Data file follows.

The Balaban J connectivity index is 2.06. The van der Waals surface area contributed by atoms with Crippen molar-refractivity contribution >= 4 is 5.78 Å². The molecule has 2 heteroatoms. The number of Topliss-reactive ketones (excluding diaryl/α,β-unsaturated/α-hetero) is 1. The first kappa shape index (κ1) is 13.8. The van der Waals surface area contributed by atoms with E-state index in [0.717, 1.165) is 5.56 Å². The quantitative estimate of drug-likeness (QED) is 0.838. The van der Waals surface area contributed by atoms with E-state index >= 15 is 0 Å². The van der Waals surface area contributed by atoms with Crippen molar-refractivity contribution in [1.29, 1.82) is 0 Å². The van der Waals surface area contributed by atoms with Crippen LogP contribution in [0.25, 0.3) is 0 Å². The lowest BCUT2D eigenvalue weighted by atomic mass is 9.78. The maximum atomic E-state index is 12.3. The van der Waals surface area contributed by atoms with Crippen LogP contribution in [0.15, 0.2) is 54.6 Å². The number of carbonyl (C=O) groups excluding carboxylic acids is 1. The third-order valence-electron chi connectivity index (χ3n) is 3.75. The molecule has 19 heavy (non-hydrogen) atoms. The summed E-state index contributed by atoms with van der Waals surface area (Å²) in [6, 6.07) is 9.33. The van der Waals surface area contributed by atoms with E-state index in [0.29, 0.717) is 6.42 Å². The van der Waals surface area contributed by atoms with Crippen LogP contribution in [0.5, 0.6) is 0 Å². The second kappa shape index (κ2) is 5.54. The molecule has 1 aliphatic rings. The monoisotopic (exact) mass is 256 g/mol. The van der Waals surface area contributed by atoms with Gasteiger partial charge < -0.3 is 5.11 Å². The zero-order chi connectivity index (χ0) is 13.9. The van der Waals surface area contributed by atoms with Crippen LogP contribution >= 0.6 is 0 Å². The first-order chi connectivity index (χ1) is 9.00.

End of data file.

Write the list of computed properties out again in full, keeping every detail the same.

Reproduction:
The Balaban J connectivity index is 2.06. The van der Waals surface area contributed by atoms with Crippen molar-refractivity contribution >= 4 is 5.78 Å². The molecule has 2 heteroatoms. The number of Topliss-reactive ketones (excluding diaryl/α,β-unsaturated/α-hetero) is 1. The first kappa shape index (κ1) is 13.8. The van der Waals surface area contributed by atoms with E-state index in [0.717, 1.165) is 5.56 Å². The quantitative estimate of drug-likeness (QED) is 0.838. The van der Waals surface area contributed by atoms with E-state index >= 15 is 0 Å². The van der Waals surface area contributed by atoms with Crippen molar-refractivity contribution in [1.29, 1.82) is 0 Å². The van der Waals surface area contributed by atoms with Crippen LogP contribution in [0.25, 0.3) is 0 Å². The lowest BCUT2D eigenvalue weighted by atomic mass is 9.78. The maximum atomic E-state index is 12.3. The van der Waals surface area contributed by atoms with Crippen LogP contribution in [0.15, 0.2) is 54.6 Å². The number of carbonyl (C=O) groups excluding carboxylic acids is 1. The third-order valence-electron chi connectivity index (χ3n) is 3.75. The molecule has 19 heavy (non-hydrogen) atoms. The summed E-state index contributed by atoms with van der Waals surface area (Å²) in [6, 6.07) is 9.33. The van der Waals surface area contributed by atoms with E-state index in [0.29, 0.717) is 6.42 Å². The van der Waals surface area contributed by atoms with Crippen LogP contribution in [0.5, 0.6) is 0 Å². The second kappa shape index (κ2) is 5.54. The molecule has 1 aliphatic rings. The monoisotopic (exact) mass is 256 g/mol. The van der Waals surface area contributed by atoms with Gasteiger partial charge < -0.3 is 5.11 Å². The zero-order chi connectivity index (χ0) is 13.9. The van der Waals surface area contributed by atoms with Crippen LogP contribution >= 0.6 is 0 Å². The first-order chi connectivity index (χ1) is 9.00.